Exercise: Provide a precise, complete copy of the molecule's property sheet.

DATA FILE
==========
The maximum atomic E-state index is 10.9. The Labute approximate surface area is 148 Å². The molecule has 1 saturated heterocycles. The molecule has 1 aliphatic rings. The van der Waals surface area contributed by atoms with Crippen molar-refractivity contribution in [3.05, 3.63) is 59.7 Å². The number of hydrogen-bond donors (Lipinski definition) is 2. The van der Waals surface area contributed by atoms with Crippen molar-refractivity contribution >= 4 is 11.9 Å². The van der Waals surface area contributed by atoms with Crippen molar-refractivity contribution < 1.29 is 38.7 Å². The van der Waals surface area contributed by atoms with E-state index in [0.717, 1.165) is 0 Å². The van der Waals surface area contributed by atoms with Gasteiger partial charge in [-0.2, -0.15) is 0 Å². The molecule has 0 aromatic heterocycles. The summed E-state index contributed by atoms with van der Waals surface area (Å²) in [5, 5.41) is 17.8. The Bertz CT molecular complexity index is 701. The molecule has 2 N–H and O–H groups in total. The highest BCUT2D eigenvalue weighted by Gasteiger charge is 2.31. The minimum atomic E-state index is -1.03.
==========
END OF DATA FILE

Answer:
The maximum atomic E-state index is 10.9. The Labute approximate surface area is 148 Å². The molecule has 1 saturated heterocycles. The molecule has 1 aliphatic rings. The van der Waals surface area contributed by atoms with Crippen molar-refractivity contribution in [3.05, 3.63) is 59.7 Å². The number of hydrogen-bond donors (Lipinski definition) is 2. The van der Waals surface area contributed by atoms with Crippen molar-refractivity contribution >= 4 is 11.9 Å². The van der Waals surface area contributed by atoms with Crippen molar-refractivity contribution < 1.29 is 38.7 Å². The van der Waals surface area contributed by atoms with E-state index in [0.717, 1.165) is 0 Å². The van der Waals surface area contributed by atoms with Gasteiger partial charge in [-0.2, -0.15) is 0 Å². The molecule has 0 aromatic heterocycles. The summed E-state index contributed by atoms with van der Waals surface area (Å²) in [5, 5.41) is 17.8. The Bertz CT molecular complexity index is 701. The molecule has 2 N–H and O–H groups in total. The highest BCUT2D eigenvalue weighted by Gasteiger charge is 2.31. The minimum atomic E-state index is -1.03.